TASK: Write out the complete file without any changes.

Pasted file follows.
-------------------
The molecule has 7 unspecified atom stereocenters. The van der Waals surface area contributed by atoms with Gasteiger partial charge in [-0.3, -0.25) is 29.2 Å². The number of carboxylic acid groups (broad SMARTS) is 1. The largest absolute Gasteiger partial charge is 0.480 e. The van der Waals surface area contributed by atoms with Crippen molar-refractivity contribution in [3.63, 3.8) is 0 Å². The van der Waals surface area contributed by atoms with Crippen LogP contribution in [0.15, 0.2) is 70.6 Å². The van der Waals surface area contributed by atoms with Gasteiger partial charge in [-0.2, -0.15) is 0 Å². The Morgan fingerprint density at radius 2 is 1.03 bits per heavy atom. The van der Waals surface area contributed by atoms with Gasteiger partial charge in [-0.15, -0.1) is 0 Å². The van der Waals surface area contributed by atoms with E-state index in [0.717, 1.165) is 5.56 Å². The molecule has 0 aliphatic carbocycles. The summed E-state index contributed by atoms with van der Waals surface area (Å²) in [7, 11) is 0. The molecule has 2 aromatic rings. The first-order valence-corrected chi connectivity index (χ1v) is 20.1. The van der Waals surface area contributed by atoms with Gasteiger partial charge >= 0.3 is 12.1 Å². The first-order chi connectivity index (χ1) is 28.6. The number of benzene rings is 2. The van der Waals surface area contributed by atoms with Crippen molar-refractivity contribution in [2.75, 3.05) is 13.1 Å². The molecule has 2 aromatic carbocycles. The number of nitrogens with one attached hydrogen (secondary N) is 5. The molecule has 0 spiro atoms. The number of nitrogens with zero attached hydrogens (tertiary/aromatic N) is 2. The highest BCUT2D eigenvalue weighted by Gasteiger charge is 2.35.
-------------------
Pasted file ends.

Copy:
The molecule has 7 unspecified atom stereocenters. The van der Waals surface area contributed by atoms with Gasteiger partial charge in [-0.3, -0.25) is 29.2 Å². The number of carboxylic acid groups (broad SMARTS) is 1. The largest absolute Gasteiger partial charge is 0.480 e. The van der Waals surface area contributed by atoms with Crippen molar-refractivity contribution in [3.63, 3.8) is 0 Å². The van der Waals surface area contributed by atoms with Crippen LogP contribution in [0.15, 0.2) is 70.6 Å². The van der Waals surface area contributed by atoms with Gasteiger partial charge in [-0.2, -0.15) is 0 Å². The Morgan fingerprint density at radius 2 is 1.03 bits per heavy atom. The van der Waals surface area contributed by atoms with Gasteiger partial charge in [-0.15, -0.1) is 0 Å². The van der Waals surface area contributed by atoms with E-state index in [0.717, 1.165) is 5.56 Å². The molecule has 0 aliphatic carbocycles. The summed E-state index contributed by atoms with van der Waals surface area (Å²) in [7, 11) is 0. The molecule has 2 aromatic rings. The first-order valence-corrected chi connectivity index (χ1v) is 20.1. The van der Waals surface area contributed by atoms with Gasteiger partial charge >= 0.3 is 12.1 Å². The first-order chi connectivity index (χ1) is 28.6. The number of benzene rings is 2. The van der Waals surface area contributed by atoms with Crippen molar-refractivity contribution in [2.75, 3.05) is 13.1 Å². The molecule has 2 aromatic carbocycles. The number of nitrogens with one attached hydrogen (secondary N) is 5. The molecule has 0 spiro atoms. The number of nitrogens with zero attached hydrogens (tertiary/aromatic N) is 2. The highest BCUT2D eigenvalue weighted by Gasteiger charge is 2.35.